Ambassador Chaouachi also stressed the fact that a recent preparatory committee meeting of WSIS 2 in Hammamet, Tunisia (24. – 26. June 2004) had been carried out without any  problems whatsoever.  Norwegian PEN then informed the ambassador that, according to an internal report from one of the participants at the conference, getting the floor in order to speak was  close to impossible and the members of the civil society groups present at the meeting, discouraged by the hopeless conditions, had contemplated leaving the meeting altogether.  The fact that the upcoming WSIS prepcom meetings are scheduled for Geneva, and not for Tunisia, also indicates that the situation in Hammamet was not the way Tunisian authorities chose to describe it.

On 17.February this year, Tunisian president Zine al-Abidine Ben Ali met with U.S. president George W. Bush in Washington D.C.  President Bush used the occasion to remind his colleague about «the necessity for a free and vibrant press and an open political process».  According to ambassador Chaouachi, this episode took place because president Bush, like western media in general, receive biased information about Tunisia.

In the fall of 2003, Tunisian president Ben Ali was awarded the Golden Pen of Press Freedom from the Tunisian Journalists´ Association.  As a reaction, the International Federation of Journalists (IFJ) announced the Tunisian group´s suspension and provisional expulsion from membership in the IFJ.

13. July 2004


Norway’s gift to «Bibliotheca Alexandrina»

Norway’s gift to «Bibliotheca Alexandrina»:

Beacon for Freedom of Expression Database



On Monday, 19 May 2003 the Norwegian Minister of Culture and Church Affairs, Valgerd Svarstad Haugland, presented the Beacon for Freedom of Expression database and website to the new library in Alexandria. The database has been financed by the Ministry of Culture and Church Affairs and developed by the former Norwegian Forum for Freedom of Expression in extensive, global cooperation with international institutions, government bodies, human rights organizations, national libraries and research institutions.

The name “Beacon for Freedom of Expression” refers to the giant lighthouse that stood in Alexandria in historical times. The main purpose of the database is to provide a comprehensive, balanced view of the phenomenon of censorship, to see the situation of freedom of expression today in a broader historical perspective, and to shed light on the fact that censorship occurs in very different societies and transcends all cultural borders.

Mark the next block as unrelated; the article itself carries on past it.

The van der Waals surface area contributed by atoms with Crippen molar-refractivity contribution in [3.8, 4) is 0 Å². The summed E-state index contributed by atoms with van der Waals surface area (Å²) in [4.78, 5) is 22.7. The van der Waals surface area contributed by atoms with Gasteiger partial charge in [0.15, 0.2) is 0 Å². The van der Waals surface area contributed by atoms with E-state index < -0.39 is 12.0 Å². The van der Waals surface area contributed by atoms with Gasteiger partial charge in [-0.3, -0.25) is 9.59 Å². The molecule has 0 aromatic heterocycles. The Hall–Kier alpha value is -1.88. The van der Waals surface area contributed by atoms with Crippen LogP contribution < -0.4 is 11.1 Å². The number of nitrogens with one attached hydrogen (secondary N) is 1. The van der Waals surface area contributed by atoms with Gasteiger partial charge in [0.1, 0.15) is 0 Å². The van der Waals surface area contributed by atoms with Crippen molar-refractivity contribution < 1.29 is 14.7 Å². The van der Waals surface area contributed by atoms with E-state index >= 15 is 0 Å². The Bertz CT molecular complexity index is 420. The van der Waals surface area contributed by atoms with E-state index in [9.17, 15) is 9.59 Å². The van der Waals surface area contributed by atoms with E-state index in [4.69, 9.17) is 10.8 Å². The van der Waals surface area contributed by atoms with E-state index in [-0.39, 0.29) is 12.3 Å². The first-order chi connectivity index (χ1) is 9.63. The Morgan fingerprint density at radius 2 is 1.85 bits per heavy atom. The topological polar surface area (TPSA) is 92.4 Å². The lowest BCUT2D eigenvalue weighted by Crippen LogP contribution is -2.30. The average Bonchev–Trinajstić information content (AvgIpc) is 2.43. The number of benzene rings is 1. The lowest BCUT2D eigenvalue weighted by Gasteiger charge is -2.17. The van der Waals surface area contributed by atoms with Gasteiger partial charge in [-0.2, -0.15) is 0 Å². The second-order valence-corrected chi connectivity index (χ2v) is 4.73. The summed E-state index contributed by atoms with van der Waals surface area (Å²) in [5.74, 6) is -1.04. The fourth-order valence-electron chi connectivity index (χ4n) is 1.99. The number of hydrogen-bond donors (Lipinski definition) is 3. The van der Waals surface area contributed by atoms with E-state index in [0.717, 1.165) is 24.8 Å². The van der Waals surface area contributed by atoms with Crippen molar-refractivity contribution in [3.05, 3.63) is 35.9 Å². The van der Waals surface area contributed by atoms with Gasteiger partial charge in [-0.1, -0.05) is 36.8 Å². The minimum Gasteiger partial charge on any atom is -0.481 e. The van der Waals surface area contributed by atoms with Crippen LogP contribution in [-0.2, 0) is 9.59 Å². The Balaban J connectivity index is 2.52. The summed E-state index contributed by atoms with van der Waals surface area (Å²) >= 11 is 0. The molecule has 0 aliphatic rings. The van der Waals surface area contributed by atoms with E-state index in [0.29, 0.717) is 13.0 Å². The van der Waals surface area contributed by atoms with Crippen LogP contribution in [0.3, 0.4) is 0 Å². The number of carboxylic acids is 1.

The database is a pioneering project in terms of its structure and content. It is divided into two parts. The first contains a global, bibliographical reference catalogue of books and newspapers censored by government authorities past and present on political, religious or moral grounds. The second part comprises literature on censorship and freedom of expression. The database is updated continuously and currently contains more than 55,000 bibliographical references. The Beacon for Freedom of Expression therefore represents a steadily growing electronic monument to all the writers, books and newspapers that have been censored throughout history.

The follow-up of the database has been ensured until the end of 2005 by an International Steering Committee comprising the International Freedom of Expression eXchange Clearing House (IFEX), the International Federation of Library Associations (IFLA) and the Norwegian Steering Committee. The Norwegian Steering Committee consists of the Norwegian Library Association, the Institute for Human Rights at the University of Oslo and the Faculty of Journalism, Library and Information Science at Oslo University College. The National Library of Norway acts as technical adviser. The follow-up activities will be financed by the Ministry of Culture and Church Affairs until the end of 2005.

The database can be accessed at Beacon for Freedom of Expression